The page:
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Wednesday, Nov. 27, 2002

Nailing Big Brother to the wall



Series 7

Rating: * * * 1/2
Director: Daniel Minahan
Running time: 86 minutes
Language: English
Now showing

Reality TV is one of those cancerous forms of pop culture that grows so fast and so rampantly that it creates an equally powerful opposite reaction. In this case, the backlash begins with "Series 7: The Contenders," a canny parody of reality TV that takes the concept to its logical extreme: a show in which the contestants have to kill each other to survive.

News photo
Glenn Fitzgerald in "Series 7: The Contenders"

No doubt, this must be the wet-dream scenario of the producers of "Survivor" and in choosing it, director Daniel Minahan (screenwriter of "I Shot Andy Warhol") definitely shows a keen sense of the all-American interplay between celebrity and guns. But the problem that faced Minahan was a subtle one: How does one parody a genre that has already hit the ridiculous lows of "Who Wants To Marry a Millionaire?" or "Chains of Love?"

Minahan succeeds by playing it straight, making a film that looks exactly like the TV shows it's sending up, so much so that the one outrageous plot twist seems all too believable. Minahan has obviously done his homework, and he shows his mastery of the genre's tropes in a wickedly funny opening sequence. "Previously on 'The Contenders' . . . " says the generically deep-voiced narrator, and the film cuts to a sloppily shot DV clip of a heavily pregnant woman, Dawn (Brooke Smith), the reigning champion. "There's nothing I wouldn't do for my baby," she tells the camera.

Cut to her striding into a 7-Eleven and putting a bullet in a guy's head as he buys a burrito. Then to another cut, and another . . . It has that Attention Deficit Disorder rhythm of the commercial trailer, with the narrator hyping it up: "Real people . . . in real danger. A game without rules, where the prize is the only one that counts . . . your life."

The faux-program begins as Dawn is dropped into her hometown of Newbury, Conn., to take on five new challengers: Tony (Michael Kaycheck), an unemployed middle-aged guy whose marriage is on the rocks; Connie (Marylouise Burke), a religious, 57-year-old nurse; Lindsay (Merritt Wever), a high school teen with smothering parents; Franklin (Richard Venture), a crusty 72-year-old retiree; and Jeff (Glenn Fitzgerald), a former high school classmate of Dawn's who is dying from cancer. Like any reality program, the contestants seem chosen as much for their emotional baggage as for their resilience under stress.

The cast get the tone just right, nailing that quality of people on reality TV who, once they get used to the camera, start to treat it as their private confessor, and even play to it. They mostly appear in the two types of shots that define the genre: long, real-time sequences where nothing much happens, combined with casual-looking soundbites that have been carefully culled from hours of footage. Minahan's perfectly constructed fiction shows us how manipulative these shows are in the first place. When life becomes a TV program, it ceases to be "real."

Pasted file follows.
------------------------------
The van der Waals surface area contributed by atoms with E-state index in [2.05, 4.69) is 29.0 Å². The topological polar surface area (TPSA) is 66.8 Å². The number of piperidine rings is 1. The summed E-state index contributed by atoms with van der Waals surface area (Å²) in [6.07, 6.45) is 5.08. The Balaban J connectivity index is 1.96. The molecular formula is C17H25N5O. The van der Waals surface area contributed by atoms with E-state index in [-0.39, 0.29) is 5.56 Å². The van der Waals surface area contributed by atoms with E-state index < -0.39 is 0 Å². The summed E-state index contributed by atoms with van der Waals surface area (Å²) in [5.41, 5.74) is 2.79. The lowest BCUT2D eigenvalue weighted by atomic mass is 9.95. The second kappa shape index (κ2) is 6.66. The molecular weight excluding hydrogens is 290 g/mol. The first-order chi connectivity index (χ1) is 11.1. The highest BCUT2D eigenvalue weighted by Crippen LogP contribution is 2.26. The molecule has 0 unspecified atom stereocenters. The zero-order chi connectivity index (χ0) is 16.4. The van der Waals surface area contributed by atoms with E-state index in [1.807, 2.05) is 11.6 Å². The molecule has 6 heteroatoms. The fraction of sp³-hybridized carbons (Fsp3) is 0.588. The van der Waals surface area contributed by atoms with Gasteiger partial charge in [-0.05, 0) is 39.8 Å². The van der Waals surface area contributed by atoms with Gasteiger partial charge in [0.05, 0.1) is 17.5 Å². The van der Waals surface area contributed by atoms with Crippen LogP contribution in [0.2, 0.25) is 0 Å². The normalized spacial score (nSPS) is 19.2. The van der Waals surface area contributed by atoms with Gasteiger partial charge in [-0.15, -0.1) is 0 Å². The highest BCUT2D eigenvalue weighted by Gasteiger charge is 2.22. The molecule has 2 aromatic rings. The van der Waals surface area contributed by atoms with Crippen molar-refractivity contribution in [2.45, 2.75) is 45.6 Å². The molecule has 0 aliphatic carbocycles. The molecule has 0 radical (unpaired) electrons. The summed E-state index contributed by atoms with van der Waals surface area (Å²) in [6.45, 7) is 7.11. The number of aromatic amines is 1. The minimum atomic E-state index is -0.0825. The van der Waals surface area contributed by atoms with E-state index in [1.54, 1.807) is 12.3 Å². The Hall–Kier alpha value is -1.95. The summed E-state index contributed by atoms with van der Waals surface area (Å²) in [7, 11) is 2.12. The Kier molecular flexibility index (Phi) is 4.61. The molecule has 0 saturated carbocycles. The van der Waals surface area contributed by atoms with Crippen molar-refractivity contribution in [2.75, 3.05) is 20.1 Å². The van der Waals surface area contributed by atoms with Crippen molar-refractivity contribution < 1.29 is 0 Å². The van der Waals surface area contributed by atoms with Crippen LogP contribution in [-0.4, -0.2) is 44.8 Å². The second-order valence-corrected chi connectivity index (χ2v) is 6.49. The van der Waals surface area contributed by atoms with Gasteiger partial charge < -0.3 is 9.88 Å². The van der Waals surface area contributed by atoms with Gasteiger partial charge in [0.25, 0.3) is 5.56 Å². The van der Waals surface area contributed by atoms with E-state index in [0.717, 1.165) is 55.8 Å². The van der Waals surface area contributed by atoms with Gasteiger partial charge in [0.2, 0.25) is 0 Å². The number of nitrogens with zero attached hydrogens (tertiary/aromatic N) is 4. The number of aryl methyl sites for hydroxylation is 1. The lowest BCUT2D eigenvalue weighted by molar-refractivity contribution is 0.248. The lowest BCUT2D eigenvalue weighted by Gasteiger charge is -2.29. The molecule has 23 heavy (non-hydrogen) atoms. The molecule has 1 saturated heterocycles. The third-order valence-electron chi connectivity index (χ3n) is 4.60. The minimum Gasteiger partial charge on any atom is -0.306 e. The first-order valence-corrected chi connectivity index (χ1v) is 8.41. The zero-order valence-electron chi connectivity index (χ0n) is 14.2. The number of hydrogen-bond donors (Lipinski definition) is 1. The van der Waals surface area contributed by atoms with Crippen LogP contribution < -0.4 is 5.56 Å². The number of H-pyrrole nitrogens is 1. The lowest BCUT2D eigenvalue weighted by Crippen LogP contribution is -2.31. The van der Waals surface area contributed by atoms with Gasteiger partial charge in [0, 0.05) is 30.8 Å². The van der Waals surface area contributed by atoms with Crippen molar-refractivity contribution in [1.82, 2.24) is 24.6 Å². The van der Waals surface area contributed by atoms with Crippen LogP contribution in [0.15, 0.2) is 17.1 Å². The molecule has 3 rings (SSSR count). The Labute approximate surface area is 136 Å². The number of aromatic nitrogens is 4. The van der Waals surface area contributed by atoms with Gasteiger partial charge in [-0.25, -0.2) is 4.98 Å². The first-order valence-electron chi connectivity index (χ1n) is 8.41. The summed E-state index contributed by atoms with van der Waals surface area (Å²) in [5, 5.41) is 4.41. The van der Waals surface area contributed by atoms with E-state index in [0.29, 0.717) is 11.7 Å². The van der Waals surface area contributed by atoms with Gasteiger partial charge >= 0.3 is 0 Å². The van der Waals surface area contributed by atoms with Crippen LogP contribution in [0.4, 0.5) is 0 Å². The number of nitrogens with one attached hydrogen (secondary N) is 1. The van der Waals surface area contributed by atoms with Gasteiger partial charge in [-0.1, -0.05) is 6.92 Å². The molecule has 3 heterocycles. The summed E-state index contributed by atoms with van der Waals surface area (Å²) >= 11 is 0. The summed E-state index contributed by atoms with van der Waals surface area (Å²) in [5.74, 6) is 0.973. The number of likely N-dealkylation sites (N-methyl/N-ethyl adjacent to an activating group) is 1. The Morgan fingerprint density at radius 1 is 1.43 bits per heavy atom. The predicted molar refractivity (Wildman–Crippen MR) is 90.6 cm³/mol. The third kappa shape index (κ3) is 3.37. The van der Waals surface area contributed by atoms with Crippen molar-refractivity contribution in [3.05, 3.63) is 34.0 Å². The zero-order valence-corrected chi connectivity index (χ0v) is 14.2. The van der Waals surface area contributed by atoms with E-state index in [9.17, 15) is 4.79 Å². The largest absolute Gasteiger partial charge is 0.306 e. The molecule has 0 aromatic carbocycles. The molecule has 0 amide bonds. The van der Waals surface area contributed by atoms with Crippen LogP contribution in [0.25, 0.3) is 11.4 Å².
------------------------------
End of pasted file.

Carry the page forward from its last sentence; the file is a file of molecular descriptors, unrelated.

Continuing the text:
The contenders arm themselves, lock the doors and prepare to kill or be killed. Lindsay tries to gun down Franklin in his home, as her parents cheer her on from the SUV. Dawn hunts down Tony, who freaks out and tries to flee. (Cue the requisite aerial shot from a helicopter tracking the car chase.) Connie displays a surprising ruthlessness, while Jeff just doesn't care, refusing to play the game. Could it be -- as his wife suspects -- that he still carries a torch for Dawn? Stay tuned, for the exciting season finale!

About the only thing the film gets wrong is the idea that the contestants are compelled -- presumably by law -- to play the deadly game. Anyone who's seen the depths humanity will sink to on TV in exchange for a cash prize, or a mere 15 minutes of fame, knows that there would be no shortage of willing contestants. Then again, the idea of TV ratings driving state policy isn't that far off the mark.

Like "Dr. Strangelove," "Series 7" finds black humor in a near-future scenario that's just one step removed from reality. The idea of a gun-ambush entertainment program in the U.S. may seem inconceivable, but then again, 10 years ago, so would the notion that there would be guards with metal detectors stationed at the entrance to your local mall. And that, ironically enough, is one scene in this film that is, in fact, reality.



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